A newly passed US law ensures, starting in 2023, that for Medicare patients who receive a kidney transplant, insurance coverage of immunosuppressant drugs that prevent rejection of the organ will not end after 3 years. Currently, nearly 400 patients a year lose their transplant and return to dialysis because of not being able to afford the immunosuppressants.
The “Immuno Bill” that remedies this, formally known as the Comprehensive Immunosuppressive Drug Coverage for Kidney Transplant Patients Act of 2019, was passed by the Senate on December 22 following approval earlier in the month by the House of Representatives.
The new law extends Medicare coverage of immunosuppressant drugs for kidney transplant patients indefinitely. Currently, coverage is limited to a period of 36 months. The change kicks in January 1, 2023.
An Enormous Win for Patients, Saving Millions of Dollars for Medicare
The action won wide praise from the clinical community.
“This bipartisan, common-sense policy will directly improve the lives of hundreds of transplant patients and help increase the number of transplants available to patients,” said Anupam Agarwal, MD, president of the American Society of Nephrology (ASN), in a written statement.
“The bill’s passage represents an enormous win for patients and the fulfillment of a top ASN priority. The society stands ready to work with policy makers to implement this legislation,” he said.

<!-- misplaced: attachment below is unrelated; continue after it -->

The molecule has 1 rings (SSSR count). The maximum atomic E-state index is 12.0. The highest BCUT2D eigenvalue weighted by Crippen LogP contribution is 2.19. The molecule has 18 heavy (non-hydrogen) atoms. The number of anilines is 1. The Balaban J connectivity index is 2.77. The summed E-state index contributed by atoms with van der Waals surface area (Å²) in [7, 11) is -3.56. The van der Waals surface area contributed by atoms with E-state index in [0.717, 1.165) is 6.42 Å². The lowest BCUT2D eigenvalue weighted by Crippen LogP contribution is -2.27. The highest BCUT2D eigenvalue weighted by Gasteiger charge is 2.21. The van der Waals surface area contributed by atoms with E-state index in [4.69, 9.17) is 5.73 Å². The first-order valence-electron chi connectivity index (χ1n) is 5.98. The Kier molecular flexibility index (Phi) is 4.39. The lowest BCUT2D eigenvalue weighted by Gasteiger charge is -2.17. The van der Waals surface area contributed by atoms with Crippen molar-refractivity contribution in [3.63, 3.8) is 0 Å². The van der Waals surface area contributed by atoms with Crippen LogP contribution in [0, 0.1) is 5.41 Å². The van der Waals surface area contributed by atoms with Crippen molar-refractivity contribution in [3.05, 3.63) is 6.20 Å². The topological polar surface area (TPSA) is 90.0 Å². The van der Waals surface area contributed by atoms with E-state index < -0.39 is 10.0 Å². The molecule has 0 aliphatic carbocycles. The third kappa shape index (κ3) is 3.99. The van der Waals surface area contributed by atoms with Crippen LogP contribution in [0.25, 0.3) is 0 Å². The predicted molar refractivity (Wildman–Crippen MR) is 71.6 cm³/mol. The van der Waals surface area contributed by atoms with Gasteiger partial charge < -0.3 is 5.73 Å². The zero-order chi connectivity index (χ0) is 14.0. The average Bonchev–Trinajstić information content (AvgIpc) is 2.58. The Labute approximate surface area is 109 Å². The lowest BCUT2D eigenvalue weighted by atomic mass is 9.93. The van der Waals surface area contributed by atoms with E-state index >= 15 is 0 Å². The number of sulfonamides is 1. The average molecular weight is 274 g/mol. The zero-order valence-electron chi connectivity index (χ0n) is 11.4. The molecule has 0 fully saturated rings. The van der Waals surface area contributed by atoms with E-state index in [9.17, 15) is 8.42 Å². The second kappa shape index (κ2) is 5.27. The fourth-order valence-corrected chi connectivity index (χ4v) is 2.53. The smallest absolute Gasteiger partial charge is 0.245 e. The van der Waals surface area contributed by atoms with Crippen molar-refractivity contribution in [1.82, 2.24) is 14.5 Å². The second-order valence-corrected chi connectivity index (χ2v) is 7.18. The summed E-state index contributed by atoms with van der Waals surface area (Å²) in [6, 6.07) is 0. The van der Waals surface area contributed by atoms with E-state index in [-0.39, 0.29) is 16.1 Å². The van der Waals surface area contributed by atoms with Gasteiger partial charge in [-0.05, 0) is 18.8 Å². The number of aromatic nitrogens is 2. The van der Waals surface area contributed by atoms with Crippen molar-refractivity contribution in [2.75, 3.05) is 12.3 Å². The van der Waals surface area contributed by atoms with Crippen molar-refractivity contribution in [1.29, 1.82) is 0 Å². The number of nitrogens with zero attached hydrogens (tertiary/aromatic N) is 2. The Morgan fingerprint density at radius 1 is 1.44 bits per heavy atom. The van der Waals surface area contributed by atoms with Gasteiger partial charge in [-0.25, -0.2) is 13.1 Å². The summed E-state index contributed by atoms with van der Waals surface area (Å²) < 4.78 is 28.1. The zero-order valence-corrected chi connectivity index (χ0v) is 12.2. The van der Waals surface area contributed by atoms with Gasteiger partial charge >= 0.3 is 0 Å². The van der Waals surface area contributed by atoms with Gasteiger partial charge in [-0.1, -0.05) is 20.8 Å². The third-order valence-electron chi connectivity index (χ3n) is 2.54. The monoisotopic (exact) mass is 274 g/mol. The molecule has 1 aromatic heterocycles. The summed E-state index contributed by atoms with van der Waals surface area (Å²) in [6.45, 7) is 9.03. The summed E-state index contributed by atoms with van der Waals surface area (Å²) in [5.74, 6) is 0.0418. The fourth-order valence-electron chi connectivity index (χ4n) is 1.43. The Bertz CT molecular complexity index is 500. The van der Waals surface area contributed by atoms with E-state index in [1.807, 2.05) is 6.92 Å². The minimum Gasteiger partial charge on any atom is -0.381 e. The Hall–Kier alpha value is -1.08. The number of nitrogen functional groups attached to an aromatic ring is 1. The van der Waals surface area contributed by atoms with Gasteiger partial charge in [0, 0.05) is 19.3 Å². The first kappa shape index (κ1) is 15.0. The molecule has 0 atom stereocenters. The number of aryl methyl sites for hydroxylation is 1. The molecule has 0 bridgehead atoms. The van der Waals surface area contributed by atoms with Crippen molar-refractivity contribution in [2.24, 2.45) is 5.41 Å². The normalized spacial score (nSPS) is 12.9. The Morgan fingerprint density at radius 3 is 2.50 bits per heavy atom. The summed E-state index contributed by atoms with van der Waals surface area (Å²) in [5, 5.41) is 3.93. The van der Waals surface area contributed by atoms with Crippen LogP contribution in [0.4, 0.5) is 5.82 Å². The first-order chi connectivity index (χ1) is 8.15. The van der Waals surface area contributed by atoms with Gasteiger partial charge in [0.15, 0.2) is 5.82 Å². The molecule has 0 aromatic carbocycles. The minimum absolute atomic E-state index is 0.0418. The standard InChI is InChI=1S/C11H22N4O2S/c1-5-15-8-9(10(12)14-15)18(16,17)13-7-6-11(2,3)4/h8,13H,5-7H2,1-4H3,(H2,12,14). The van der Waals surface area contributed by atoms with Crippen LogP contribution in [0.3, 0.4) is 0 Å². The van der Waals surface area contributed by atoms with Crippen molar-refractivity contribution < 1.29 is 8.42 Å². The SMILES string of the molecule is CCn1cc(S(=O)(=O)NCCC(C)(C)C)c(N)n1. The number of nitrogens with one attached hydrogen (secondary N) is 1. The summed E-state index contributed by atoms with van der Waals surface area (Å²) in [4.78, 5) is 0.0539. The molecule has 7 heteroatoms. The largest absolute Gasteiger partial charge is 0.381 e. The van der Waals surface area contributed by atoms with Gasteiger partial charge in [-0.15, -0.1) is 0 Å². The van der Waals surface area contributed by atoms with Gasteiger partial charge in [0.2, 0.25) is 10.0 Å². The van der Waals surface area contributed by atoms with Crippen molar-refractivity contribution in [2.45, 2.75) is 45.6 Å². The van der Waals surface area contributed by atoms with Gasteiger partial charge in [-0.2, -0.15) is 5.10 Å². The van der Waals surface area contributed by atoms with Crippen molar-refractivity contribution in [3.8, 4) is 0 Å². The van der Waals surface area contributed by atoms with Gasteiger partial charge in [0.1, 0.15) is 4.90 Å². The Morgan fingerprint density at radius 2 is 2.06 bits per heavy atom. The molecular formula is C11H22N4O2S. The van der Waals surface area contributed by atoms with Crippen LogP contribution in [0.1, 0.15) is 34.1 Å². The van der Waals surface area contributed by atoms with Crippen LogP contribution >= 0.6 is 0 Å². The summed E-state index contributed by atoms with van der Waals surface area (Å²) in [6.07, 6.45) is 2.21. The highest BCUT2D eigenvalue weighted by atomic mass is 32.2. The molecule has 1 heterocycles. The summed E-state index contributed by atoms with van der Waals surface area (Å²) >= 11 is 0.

Michelle Josephson, MD, chair of the ASN Policy and Advocacy Committee, added: “I am thrilled to see this critical legislation pass Congress. I have cared for too many patients who have lost their kidney transplants because they could not afford their immunosuppressive medications after Medicare ceased coverage at 36 months, only to return to more-expensive dialysis.”
And Marwan S. Abouljoud, MD, president of the American Society of Transplant Surgeons, noted in a separate statement: “The bill’s passage represents an enormous win for patients and the fulfilment of a top ASN priority. The society stands ready to work with policy makers to implement this legislation.
“Medicare’s limitation on immunosuppressive drug coverage was never able to be justified medically, economically or ethically, and I am thankful Congress has finally taken action on this much-needed reform.”
The new law specifies that Medicare will cover the cost of immunosuppressive drugs indefinitely if no other coverage is available.
A Congressional Budget Office analysis released in November 2020 estimated that this step will save Medicare more than $400 million through 2030 by preventing patients from losing a transplanted kidney and resuming hemodialysis.
The American Society of Transplantation noted that the US organ-transplant community had worked on this change in Medicare policy for roughly 20 years.